Constraining the chemistry of carbon-chain molecules in space

February 27, 2017, Harvard-Smithsonian Center for Astrophysics
An image of the Taurus Molecular Cloud, about 450 light-years from Earth. Many carbon-chain molecules have been detected towards dark clouds like these, but astronomers have sought HC11N without success. They speculate that chains this large preferentially transform into carbon rings. Credit: ESO; Digitized Sky Survey; Davide De Martin

The interstellar medium of the Milky Way contains 5-10% of the total mass of the galaxy (excluding its dark matter) and consists primarily of hydrogen gas. There are small but important contributions from other gases as well, including carbon-bearing molecules both simple, like carbon monoxide and carbon dioxide, and complex like ethene, benzene, propynal, methanol and other alcohols, and cyanides. There are even some very large molecules like polycyclic aromatic hydrocarbons and buckyballs with fifty or more carbon atoms. Some species like the cyanides have relative abundances similar to what is seen in comets in our solar system, suggesting that local carbon chemistry is not unique.

Astronomers think complex interstellar are probably produced on dust grains, although some molecules might be produced in the gas phase. About one percent by mass of the interstellar material, these tiny grains are composed predominantly of silicates and provide the with surfaces on which to react with other molecules. Carbon chain molecules are particularly interesting because they are thought to be the starting point for a significant fraction of the known complex chemicals in the interstellar medium. It is even suspected that carbon-chain species are a key stage in the formation of . Carbon-chain molecular chemistry thus provides insight into a large subset of interstellar chemistry.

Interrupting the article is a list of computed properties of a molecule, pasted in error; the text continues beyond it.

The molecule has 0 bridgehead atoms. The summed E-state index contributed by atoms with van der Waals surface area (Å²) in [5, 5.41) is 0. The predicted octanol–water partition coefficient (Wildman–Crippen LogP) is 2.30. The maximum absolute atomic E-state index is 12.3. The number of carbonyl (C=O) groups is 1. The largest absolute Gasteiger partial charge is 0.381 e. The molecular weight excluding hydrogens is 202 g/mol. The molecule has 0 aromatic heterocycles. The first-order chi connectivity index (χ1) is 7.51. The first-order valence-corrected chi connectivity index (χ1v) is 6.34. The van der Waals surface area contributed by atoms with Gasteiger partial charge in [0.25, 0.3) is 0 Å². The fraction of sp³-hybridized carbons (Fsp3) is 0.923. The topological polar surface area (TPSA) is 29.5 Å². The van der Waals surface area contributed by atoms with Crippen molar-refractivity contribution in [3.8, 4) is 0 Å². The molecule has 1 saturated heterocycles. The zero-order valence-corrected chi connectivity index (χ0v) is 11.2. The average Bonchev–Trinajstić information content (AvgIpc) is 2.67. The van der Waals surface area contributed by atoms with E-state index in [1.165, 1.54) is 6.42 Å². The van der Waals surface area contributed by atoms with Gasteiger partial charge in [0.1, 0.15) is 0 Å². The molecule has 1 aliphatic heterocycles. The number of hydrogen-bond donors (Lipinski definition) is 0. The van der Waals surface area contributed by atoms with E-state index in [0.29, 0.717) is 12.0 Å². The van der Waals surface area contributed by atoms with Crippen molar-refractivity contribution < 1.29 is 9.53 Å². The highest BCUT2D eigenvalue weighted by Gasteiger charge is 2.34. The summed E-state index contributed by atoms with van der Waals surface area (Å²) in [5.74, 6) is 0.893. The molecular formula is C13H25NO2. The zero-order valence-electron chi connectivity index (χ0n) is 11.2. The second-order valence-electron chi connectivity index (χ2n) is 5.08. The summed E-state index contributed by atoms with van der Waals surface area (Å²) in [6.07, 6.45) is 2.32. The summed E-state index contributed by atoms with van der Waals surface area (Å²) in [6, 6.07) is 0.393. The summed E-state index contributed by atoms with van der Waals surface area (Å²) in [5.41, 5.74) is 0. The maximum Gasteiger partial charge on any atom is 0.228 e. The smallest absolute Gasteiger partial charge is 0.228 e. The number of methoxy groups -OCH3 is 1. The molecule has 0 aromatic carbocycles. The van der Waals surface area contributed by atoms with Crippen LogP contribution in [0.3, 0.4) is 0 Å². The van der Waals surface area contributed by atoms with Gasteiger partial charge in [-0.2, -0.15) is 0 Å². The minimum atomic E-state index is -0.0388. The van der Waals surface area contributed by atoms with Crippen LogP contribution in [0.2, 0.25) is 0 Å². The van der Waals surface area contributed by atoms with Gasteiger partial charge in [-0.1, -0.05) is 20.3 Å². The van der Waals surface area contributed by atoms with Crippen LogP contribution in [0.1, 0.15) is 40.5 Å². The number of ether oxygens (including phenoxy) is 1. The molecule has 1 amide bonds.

A particularly well-studied family of carbon chains is the cyanopolyynes: linear molecules of the form HCnN, where n = 3, 5, 7, 9, etc. They have been observed in high abundance towards older stars and in cold dark clouds. The presence of the largest known cyanopolyyne, HC11N, however, is in dispute. It was reportedly detected in 1982 towards one dark cloud in Taurus, but that detection has not been confirmed. CfA astronomers Ryan Loomis and Brett McGuire and their colleagues used the Green Bank Telescope to search the Taurus region for HC11N in six of its characteristic radio wavelength transitions, including the two in which it was first reported, but without success.

The astronomers argue that the previous detection was an error, and they offer an explanation for the otherwise curious absence of the n=11 species. Laboratory experiments have shown that when carbon-chain molecules get to be longer than about n=9 they begin to curl on themselves and preferentially transform into -ring molecules, which are more stable. A similar process could be occurring in the , siphoning away HC11N to form cyclic species. The non-detection of HC11N thus suggests the importance of this chemical pathway in producing cyclic molecules, although the authors note that further observations and laboratory experiments are needed to confirm the model.

Explore further: The formation of carbon-rich molecules in space